I think the rules just feel particularly constricting because right now I'm the lowest one on the totem pole. Y-san is obviously the alpha female of the group. I used to be pretty good at Judo... maybe if I challenge her to a duel I can be promoted to the upper strata of the clique and break some of the Rules when I want. ^_^

Updates on the lunch situation to come. But first, here is a really cool video of guys dancing on treadmills (stolen from Viet's blog.)

Here It Goes Again - Okgo:

Thursday, August 24, 2006

Mystery of Japanese Toilets

Weddings are fun enough, but it's time to move back to something more interesting. Like potty humour! Hence my entry about toilets here... (prepare yourself)^_^

True to "eastern flair" form, there are many things about the toilets here that are covered in a layer of mystery.
I first realized this when I came here the first time with my friend Eriko and had the unfortunate experience of needing to utilize the facilities in a train station. The porcelain recepticle facing me was, in fact, a glorified hole in the ground. Picture a urinal placed horizontally at ground level and you'll get the idea. (At least they flush!)

At first I didn't understand. The standard household toilet is western style. If they have experienced a standard western toilet, who would ever want to go back?! The thing is, some people prefer this style. You see, to you or me it may seem disgusting to squat over a hole, especially since this nominally increases the chances of missing the toilet altogether, leaving the next person to have to step in it. (No WONDER no shoes are allowed in the house!) I have seen horrors, my friends, horrors.

This also assumes you are *able* to squat in the first place. I have come to believe that there is a toilet conspiracy against foreigners with inflexible achelies' tendons. All of Japan can do the Toilet Crouch, but not me!! When I was studying abroad here, I took a sports class. When the other kids got tired, they would squat with the *whole* of their feet touching the ground, looking comfortable. I'm a pretty flexible girl, I used to take gymnastics and ballet and was able to do the splits at one point, but for the LIFE of me I cannot do that trick. Which led my classmates to try to get me to squat, so they can watch me tottering on the balls of my toes for a few seconds, then inevitably fall onto my back like an expired beetle.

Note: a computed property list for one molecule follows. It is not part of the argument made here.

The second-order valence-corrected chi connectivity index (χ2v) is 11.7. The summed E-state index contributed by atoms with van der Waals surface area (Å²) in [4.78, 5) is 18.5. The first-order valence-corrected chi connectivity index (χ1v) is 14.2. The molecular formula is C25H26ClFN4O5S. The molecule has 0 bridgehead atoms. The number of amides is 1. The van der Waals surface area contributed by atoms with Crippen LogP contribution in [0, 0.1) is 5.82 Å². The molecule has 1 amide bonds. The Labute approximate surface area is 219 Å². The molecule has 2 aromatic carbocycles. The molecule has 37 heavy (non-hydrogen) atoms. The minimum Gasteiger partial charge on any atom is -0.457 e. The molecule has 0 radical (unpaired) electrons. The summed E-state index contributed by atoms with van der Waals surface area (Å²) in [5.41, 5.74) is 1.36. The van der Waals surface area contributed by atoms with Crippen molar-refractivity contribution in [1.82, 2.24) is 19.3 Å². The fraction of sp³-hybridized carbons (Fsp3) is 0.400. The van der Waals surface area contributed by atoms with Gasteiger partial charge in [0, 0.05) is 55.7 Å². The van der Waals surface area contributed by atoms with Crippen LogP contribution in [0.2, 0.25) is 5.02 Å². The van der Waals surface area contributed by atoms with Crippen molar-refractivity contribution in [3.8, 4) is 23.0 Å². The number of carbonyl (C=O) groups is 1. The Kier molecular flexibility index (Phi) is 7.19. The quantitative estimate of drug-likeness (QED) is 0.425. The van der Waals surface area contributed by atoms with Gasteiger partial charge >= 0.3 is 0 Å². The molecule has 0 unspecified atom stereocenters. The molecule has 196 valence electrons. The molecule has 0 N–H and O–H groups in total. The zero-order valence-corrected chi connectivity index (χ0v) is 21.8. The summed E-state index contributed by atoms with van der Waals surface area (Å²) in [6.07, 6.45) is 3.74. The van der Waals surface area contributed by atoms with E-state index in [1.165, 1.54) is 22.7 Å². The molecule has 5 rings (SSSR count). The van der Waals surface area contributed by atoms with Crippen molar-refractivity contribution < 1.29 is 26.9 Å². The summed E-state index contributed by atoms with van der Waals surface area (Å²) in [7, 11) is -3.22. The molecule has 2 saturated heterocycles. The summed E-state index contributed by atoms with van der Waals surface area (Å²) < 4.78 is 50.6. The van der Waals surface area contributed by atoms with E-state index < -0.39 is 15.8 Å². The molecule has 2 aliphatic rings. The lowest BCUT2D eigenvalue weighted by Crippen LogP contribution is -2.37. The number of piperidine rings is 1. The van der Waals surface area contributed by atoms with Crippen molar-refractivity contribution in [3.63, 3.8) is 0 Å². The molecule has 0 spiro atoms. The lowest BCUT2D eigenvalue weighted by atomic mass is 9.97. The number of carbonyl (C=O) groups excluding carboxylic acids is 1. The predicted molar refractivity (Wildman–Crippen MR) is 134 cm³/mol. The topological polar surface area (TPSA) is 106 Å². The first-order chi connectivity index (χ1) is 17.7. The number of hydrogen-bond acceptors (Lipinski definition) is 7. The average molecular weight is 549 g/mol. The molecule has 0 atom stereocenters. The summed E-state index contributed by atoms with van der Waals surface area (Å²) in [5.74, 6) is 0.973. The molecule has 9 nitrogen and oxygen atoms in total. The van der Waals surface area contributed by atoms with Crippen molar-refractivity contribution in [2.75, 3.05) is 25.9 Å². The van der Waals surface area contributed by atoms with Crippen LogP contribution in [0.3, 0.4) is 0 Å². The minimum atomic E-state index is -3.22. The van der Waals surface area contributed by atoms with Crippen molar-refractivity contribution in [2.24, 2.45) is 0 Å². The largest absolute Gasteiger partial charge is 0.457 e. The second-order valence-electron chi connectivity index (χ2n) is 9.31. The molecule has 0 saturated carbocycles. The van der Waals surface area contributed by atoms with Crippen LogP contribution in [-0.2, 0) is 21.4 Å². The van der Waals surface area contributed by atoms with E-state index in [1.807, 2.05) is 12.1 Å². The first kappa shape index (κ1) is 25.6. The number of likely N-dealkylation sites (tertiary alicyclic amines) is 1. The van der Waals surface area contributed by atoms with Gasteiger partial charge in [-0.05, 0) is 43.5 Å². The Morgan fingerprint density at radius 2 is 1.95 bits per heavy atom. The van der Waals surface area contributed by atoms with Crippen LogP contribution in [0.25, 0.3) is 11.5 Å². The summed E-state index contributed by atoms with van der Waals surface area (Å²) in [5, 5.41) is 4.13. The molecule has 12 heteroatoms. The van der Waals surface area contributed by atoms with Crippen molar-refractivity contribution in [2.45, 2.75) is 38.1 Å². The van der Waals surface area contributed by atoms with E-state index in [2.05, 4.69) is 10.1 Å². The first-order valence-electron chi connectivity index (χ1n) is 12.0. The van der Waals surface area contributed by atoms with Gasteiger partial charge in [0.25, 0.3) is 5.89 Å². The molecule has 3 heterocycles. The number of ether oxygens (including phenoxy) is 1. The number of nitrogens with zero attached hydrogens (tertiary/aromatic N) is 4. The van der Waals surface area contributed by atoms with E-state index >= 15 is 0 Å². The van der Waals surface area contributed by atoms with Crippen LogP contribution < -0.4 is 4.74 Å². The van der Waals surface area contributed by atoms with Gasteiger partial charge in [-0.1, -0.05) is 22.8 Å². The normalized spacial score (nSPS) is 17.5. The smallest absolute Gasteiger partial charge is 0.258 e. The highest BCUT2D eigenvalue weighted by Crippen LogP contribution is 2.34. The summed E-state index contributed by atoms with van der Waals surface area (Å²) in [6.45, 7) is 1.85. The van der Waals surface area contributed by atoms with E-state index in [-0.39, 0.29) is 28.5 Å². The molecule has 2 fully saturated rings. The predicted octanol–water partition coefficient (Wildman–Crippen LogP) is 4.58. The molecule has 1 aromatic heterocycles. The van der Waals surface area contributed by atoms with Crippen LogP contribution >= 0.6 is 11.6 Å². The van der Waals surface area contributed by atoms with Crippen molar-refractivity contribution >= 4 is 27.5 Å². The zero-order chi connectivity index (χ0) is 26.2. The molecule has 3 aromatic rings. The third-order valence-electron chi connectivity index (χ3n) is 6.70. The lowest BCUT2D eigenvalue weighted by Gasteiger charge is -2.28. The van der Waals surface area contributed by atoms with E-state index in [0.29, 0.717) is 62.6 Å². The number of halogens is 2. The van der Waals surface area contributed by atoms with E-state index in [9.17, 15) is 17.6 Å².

"Are you SURE you can't do this? Look, we can all do it. You're just doing it wrong. Try it again, like THIS!" they would shout.
me: "..but but..."
me* "okay, I'll try...." *wobble wobble FLOP*
classmates: "woah... she really can't do it! hen-na gaijin!"

At first it was inconceivable to me that anyone would prefer a hole in the ground over a safe, clean, sturdy, weight-supporting standard toilet. But after living here for over a year, I have come to realize there are two possible reasons for preferring the japanese style...

1) there is no butt contact with the seat, eliminating the whole seat-sanitizers/covers issue. So if you're good at squatting, you're in good shape.
2) every western style toilet here is made by a different manufacturer. No two are alike.

This means there are different models with different intimidating functions (you can get a hot bottom wash if you're brave enough), but the most annoying consequence of this fact is that *every toilet* has a different location and shape for the flushing handle...sometimes it's a silver handle behind the lid, sometimes it's a green button on the function panel. It is often just automatic, but when that part doesn't work, it's even harder to find the manual override: once it was cleverly hidden under a sign that said "hand sanitizer". Sneaky sneaky toilets.

But weirder yet are the combinations of new and old that seem to be everywhere.... once I was looking in vain for the flusher on a hole-in-the ground potty, when I realized.. it was an automatic flush model.

Tuesday, August 15, 2006

Wedding pictures

And without firther ado, here are the cream of the crop: (click on them to make them bigger)

...finally. Sorry about the wait, we finally got the professional ones back. Unfortunately since they're not digital I had to scan them, so the quality isn't that great, but there's a lot of them, so hopefully you'll get the general idea.

These are pictures of the ceremony itself. For pictures of the trip and the "adventure day" and of friends and such, check my flickr site:

phew! All right, I have officially done my duty. Now I can get back to more interesting things, like the mysteries of Japanese toilets! ^_^
See you next time...